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The City of Iasi

Iasi, the former capital of Moldavia, is is said to have a real vocation for history.
Iasi is the political, economic and cultural centre of Moldavia and one of the oldest cities in Romania. Situated in the North-East of Romania, between the Moldavian Plateau and Jijia Plain, on the River Bahlui, it used to be the crossing place of the most important commercial roads that passed through Moldavia coming from Poland, Hungary, Russia and Constantinopole.
Archaelogical investigations attest the presence of human communities on the present territory of the city and around it as far back as the prehistoric age. But the beginnings of urban life in lasi are to be found in the second half of the 14th century, the name of the city being mentioned for the first time in a document about commercial privilege granted by the Moldavian ruler Alexandru cel Bun to the Polish merchants of Lvov in 1408.


Major events in the political and cultural history of Moldavia are connected with the name of the city of Iasi. Thus it is here that we can trace the roots of the Romanian national historiography. The great scholars of the 17th century - "the golden age" of Romanian culture - namely Grigore Ureche, Miron Costin and later Ion Neculce, wrote most of their works in the city or not far from it and the great European fame scholar Dimitrie Cantemir also linked his name to the capital of Moldavia.
At the beginning of the 19th century, the many-sided scholar Gheorghe Asachi laid the foundation of the national school in the Romanian language and, in 1829, he published the first newspaper in Romanian. And it was also here that the first superior institute in the country was founded in 1835 (The "Mihaileana" Academy).
In 1600, Mihai Viteazul sanctioned here the union of the three Romanian principalities and in 1848 the Revolution which was to spread all over the country burst out here. This same town was the place where Alexandru loan Cuza was elected ruler of Moldavia (January 5th, 1859), the first step in fulfilling the Romanians' desire of forming a single unified country named Romania (see more details in the "Histroy"-Section of our website...)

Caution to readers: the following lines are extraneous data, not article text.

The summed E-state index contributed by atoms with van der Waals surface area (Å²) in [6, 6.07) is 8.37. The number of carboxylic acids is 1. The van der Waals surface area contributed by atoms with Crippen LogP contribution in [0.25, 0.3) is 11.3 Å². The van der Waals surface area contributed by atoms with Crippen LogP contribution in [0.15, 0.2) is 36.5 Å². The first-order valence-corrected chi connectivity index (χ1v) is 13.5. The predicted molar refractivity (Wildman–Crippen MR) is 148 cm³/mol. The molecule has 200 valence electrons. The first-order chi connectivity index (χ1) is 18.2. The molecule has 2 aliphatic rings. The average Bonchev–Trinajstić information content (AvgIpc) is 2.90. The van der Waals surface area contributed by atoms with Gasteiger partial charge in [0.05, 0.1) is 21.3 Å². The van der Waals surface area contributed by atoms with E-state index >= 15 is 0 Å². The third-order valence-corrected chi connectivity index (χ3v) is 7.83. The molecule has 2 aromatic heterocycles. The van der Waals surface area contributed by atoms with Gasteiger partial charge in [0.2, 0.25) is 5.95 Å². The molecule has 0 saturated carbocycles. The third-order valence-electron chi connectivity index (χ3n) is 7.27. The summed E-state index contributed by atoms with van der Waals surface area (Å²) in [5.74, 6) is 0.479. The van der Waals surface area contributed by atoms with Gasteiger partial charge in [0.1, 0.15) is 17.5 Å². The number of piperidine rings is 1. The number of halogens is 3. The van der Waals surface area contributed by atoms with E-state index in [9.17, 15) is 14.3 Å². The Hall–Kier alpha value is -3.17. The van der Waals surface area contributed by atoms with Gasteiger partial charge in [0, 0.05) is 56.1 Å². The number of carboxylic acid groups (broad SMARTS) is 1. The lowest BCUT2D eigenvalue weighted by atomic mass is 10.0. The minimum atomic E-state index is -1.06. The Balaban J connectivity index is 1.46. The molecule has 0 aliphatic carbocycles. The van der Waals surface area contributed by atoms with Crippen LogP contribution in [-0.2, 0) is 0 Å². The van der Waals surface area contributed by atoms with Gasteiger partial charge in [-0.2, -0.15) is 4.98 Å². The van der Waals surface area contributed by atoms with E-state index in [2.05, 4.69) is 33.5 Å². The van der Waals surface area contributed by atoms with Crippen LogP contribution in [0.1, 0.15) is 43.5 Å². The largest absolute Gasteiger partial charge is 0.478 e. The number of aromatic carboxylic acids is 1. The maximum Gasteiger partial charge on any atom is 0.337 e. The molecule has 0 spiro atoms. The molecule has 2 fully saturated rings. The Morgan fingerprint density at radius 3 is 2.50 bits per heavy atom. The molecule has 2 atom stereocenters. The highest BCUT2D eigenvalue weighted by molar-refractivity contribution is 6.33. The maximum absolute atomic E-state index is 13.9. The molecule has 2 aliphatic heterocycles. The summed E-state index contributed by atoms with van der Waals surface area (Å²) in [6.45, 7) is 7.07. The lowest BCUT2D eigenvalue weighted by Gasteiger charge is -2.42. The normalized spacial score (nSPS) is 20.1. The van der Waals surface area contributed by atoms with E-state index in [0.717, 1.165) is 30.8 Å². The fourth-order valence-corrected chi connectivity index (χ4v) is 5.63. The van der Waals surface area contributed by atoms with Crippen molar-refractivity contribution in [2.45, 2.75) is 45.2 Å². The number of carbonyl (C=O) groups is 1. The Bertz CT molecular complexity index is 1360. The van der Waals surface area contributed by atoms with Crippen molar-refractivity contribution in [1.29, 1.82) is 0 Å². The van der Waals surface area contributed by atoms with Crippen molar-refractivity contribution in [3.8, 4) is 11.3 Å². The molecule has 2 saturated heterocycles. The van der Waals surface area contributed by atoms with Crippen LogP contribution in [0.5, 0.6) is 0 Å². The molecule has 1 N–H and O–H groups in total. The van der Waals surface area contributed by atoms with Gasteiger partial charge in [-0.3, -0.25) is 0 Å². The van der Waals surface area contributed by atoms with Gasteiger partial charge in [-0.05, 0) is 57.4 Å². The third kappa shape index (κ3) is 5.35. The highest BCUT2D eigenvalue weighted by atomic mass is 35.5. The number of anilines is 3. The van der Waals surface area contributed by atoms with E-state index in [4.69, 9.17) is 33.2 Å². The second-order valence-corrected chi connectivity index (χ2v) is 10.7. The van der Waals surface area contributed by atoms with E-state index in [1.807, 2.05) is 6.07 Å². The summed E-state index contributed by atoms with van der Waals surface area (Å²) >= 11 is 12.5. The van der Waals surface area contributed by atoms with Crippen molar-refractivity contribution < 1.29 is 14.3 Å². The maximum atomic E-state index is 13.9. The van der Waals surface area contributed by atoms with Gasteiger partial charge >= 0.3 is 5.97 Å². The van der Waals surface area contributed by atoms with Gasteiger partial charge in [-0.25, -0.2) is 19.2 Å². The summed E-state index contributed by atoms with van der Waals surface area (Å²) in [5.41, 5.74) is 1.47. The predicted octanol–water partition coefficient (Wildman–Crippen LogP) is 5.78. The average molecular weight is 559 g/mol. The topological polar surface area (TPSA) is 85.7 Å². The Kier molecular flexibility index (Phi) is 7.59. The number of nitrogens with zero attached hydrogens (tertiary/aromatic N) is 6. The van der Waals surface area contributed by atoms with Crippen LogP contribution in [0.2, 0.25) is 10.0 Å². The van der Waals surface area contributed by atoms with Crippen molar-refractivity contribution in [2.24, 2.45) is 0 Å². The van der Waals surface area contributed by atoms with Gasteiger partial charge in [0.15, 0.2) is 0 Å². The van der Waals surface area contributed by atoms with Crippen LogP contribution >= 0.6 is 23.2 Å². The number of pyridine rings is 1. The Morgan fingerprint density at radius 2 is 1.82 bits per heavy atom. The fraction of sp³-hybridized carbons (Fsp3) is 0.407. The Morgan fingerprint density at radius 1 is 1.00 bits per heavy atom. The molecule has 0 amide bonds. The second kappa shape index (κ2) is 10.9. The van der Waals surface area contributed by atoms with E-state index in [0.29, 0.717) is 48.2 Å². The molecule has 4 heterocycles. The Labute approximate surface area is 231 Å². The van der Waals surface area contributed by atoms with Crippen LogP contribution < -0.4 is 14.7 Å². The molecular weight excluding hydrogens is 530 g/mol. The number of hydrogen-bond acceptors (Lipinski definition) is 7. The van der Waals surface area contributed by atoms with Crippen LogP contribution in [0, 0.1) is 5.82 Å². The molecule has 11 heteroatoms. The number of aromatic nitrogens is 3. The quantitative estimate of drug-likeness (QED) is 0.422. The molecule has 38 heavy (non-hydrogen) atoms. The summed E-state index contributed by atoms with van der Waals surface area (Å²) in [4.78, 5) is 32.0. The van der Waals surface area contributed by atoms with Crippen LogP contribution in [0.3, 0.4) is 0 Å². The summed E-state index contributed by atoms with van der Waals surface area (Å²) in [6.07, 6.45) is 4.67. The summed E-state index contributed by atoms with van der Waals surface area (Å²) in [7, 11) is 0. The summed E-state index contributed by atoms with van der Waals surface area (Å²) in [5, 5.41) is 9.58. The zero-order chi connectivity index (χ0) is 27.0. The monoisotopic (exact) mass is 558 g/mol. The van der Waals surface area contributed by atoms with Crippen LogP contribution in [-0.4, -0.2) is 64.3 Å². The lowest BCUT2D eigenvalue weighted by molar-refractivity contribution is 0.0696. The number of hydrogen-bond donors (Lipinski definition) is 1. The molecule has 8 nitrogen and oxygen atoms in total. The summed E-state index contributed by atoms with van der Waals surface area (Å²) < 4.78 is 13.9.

Iasi continued to be the most important cultural centre of the country even after Bucarest became the capital of Romania in 1862. It is in Iasi that the first Romanian university was founded in 1860 during the reign of Al.I. Cuza and in 1867 there appeared the review "Convorbiri literare" in which Ion Creanga's "Memories from My Boyhood" and the best poems by Eminescu, the "Morning Star" of Romanian poetry, were published. The reviews "Contemporanul" and "Viata romaneasca" appearead in 1871, respectively in 1906 and had a great contribution to promoting our national cultural values.
Many great personalities of Romanian culture are connected to Iasi: the chronicler Nicolae Milescu, the historian and political man Mihail Kogalniceanu, the poet Vasile Alecsandri, the writer Mihail Sadoveanu, the poet George Toparceanu, the writer Alecu Russo, the writer Ionel Teodoreanu, the literary critic Titu Maiorescu, the geographer Grigore Cobalcescu, the chemist Petru Poni, the historian A.D. Xenopol, the philosopher Vasile Conta, the sociologist Dimitrie Gusti, the geographer Emil Racovia, the philosopher Petru Andrei, the painter Octav Bancila and many others.
Iasi, "the city of great loves", represents a symbol of Romanian history about which Nicolae lorga
rightly said "there should be no Romanian who does not know it".